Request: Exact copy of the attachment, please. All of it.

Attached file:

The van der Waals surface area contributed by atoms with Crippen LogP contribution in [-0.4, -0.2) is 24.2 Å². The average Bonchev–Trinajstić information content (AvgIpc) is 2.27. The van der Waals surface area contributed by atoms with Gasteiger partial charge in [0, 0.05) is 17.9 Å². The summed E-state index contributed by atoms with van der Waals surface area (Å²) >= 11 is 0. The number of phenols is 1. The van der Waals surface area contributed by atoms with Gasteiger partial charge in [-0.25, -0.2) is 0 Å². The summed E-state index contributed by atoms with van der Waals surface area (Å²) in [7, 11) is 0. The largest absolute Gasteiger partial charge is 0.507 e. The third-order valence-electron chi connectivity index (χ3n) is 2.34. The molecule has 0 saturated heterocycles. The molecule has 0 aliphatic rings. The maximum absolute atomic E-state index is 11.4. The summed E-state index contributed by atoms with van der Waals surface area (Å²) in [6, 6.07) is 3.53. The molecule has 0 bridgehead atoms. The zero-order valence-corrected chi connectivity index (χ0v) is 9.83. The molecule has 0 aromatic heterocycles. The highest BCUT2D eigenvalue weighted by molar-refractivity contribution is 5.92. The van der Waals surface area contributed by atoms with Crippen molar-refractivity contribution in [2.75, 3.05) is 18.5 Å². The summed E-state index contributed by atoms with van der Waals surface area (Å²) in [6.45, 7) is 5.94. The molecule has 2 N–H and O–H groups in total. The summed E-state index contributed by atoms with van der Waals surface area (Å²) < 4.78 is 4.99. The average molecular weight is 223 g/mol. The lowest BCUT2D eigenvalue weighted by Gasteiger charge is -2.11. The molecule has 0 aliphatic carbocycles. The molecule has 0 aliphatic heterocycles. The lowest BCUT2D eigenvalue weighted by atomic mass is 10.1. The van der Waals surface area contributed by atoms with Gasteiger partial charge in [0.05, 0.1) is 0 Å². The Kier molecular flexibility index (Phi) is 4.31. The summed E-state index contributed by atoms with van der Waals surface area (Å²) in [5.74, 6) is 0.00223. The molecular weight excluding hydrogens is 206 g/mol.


The van der Waals surface area contributed by atoms with Crippen LogP contribution in [-0.4, -0.2) is 24.2 Å². The average Bonchev–Trinajstić information content (AvgIpc) is 2.27. The van der Waals surface area contributed by atoms with Gasteiger partial charge in [0, 0.05) is 17.9 Å². The summed E-state index contributed by atoms with van der Waals surface area (Å²) >= 11 is 0. The number of phenols is 1. The van der Waals surface area contributed by atoms with Gasteiger partial charge in [-0.25, -0.2) is 0 Å². The summed E-state index contributed by atoms with van der Waals surface area (Å²) in [7, 11) is 0. The largest absolute Gasteiger partial charge is 0.507 e. The third-order valence-electron chi connectivity index (χ3n) is 2.34. The molecule has 0 saturated heterocycles. The molecule has 0 aliphatic rings. The maximum absolute atomic E-state index is 11.4. The summed E-state index contributed by atoms with van der Waals surface area (Å²) in [6, 6.07) is 3.53. The molecule has 0 bridgehead atoms. The zero-order valence-corrected chi connectivity index (χ0v) is 9.83. The molecule has 0 aromatic heterocycles. The highest BCUT2D eigenvalue weighted by molar-refractivity contribution is 5.92. The van der Waals surface area contributed by atoms with Crippen molar-refractivity contribution in [2.75, 3.05) is 18.5 Å². The summed E-state index contributed by atoms with van der Waals surface area (Å²) in [6.45, 7) is 5.94. The molecule has 2 N–H and O–H groups in total. The summed E-state index contributed by atoms with van der Waals surface area (Å²) < 4.78 is 4.99. The average molecular weight is 223 g/mol. The lowest BCUT2D eigenvalue weighted by Gasteiger charge is -2.11. The molecule has 0 aliphatic carbocycles. The molecule has 0 aliphatic heterocycles. The lowest BCUT2D eigenvalue weighted by atomic mass is 10.1. The van der Waals surface area contributed by atoms with Gasteiger partial charge in [0.05, 0.1) is 0 Å². The Kier molecular flexibility index (Phi) is 4.31. The summed E-state index contributed by atoms with van der Waals surface area (Å²) in [5.74, 6) is 0.00223. The molecular weight excluding hydrogens is 206 g/mol.